For floating-rate financial assets and floating-rate financial liabilities, periodic re-estimation of cash flows to reflect the movements in the market rates of interest alters the effective interest rate. If a floating-rate financial asset or a floating-rate financial liability is recognised initially at an amount equal to the principal receivable or payable on maturity, re-estimating the future interest payments normally has no significant effect on the carrying amount of the asset or the liability.

Transaction costs

Example:

X Ltd lends to Mr A at Mibor + 2% reset quarterly. The tenor of the loan is 5 years. Current Mibor is 5%. The applicable rate for computing EIR will be 7%. In computing EIR, there shall be no estimate of what Mibor will be at each quarter over the life of the loan.

When Mibor changes on the next reset date to 6%, the new EIR will be 8%. Thus EIR will change with every reset date in the case of a floating loan.

The calculation includes all fees and points paid or received between parties to the contract that are an integral part of the effective interest rate, transaction costs, and all other premiums or discounts. The Standard gives an indicative list of what constitutes integral part and what does not constitute integral part.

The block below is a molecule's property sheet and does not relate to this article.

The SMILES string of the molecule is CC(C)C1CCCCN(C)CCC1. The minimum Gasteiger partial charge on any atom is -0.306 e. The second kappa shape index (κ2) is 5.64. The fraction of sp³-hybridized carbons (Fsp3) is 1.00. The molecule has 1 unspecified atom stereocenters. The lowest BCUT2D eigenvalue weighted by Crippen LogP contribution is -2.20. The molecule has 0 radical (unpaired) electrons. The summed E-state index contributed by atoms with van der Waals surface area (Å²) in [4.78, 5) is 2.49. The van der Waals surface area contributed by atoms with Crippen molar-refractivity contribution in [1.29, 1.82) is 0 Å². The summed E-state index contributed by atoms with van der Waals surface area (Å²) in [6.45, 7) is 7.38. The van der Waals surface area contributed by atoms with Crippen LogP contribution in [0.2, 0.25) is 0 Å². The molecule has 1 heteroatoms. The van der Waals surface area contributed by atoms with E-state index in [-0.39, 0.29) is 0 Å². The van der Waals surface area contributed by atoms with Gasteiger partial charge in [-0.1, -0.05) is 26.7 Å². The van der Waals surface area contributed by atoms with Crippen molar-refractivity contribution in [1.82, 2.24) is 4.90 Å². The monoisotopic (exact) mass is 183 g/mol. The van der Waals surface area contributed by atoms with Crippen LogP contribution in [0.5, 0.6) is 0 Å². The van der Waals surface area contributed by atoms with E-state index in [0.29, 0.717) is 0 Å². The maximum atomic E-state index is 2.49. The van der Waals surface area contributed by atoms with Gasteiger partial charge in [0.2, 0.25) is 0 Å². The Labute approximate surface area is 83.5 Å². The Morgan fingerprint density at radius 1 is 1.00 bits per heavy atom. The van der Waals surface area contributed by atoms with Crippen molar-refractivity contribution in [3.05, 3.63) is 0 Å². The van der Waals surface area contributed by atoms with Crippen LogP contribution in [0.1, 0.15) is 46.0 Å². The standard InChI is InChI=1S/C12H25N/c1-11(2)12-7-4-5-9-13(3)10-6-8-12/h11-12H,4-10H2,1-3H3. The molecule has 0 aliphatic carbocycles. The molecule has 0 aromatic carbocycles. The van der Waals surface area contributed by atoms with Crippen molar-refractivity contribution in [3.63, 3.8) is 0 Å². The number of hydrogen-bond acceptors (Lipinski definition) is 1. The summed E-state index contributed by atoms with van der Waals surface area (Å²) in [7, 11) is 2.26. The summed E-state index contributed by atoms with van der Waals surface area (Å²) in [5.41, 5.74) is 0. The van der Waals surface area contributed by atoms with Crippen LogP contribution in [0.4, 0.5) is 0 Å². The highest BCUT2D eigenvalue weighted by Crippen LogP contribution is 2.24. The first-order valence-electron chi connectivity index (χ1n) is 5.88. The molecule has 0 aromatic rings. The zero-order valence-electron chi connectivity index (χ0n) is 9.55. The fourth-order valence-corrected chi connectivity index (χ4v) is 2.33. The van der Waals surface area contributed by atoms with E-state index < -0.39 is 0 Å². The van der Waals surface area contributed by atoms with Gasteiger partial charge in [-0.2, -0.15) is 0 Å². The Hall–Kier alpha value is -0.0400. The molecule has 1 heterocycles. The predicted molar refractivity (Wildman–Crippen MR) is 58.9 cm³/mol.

There is a presumption that the cash flows and the expected life of a group of similar financial instruments can be estimated reliably.

However, in those cases when it is not possible to reliably estimate the cash flows or the expected life of a financial instrument, the entity shall use the contractual cash flows over the full contractual term of the financial instrument.

This means that in the case of a fixed interest loans, the cash flows can be reliably estimated. In the case of variable loan, since it is not possible to estimate macro-economic variable, the second part of the earlier paragraph will kick in which means that the contractual cash flow prevailing today will apply.

Fees in connection with financial instruments

For the calculation of effective interest rate, an entity should identify fees that are an integral part of the effective interest rate. There are certain fees, which are an integral part of computing EIR and certain fees that are explicitly not part of EIR.

Fees that are an integral part of EIR

The fees that are an integral part of the effective interest rate of a financial instrument are treated as an adjustment to the effective rate, unless the financial instrument is measure at fair value through profit or loss.

To determine whether these are integral part of the effective interest rate of a financial instrument, the description of such fees may not be indicative of the nature and substance of the services provided. Such fees forming part of the effective interest rate include the following: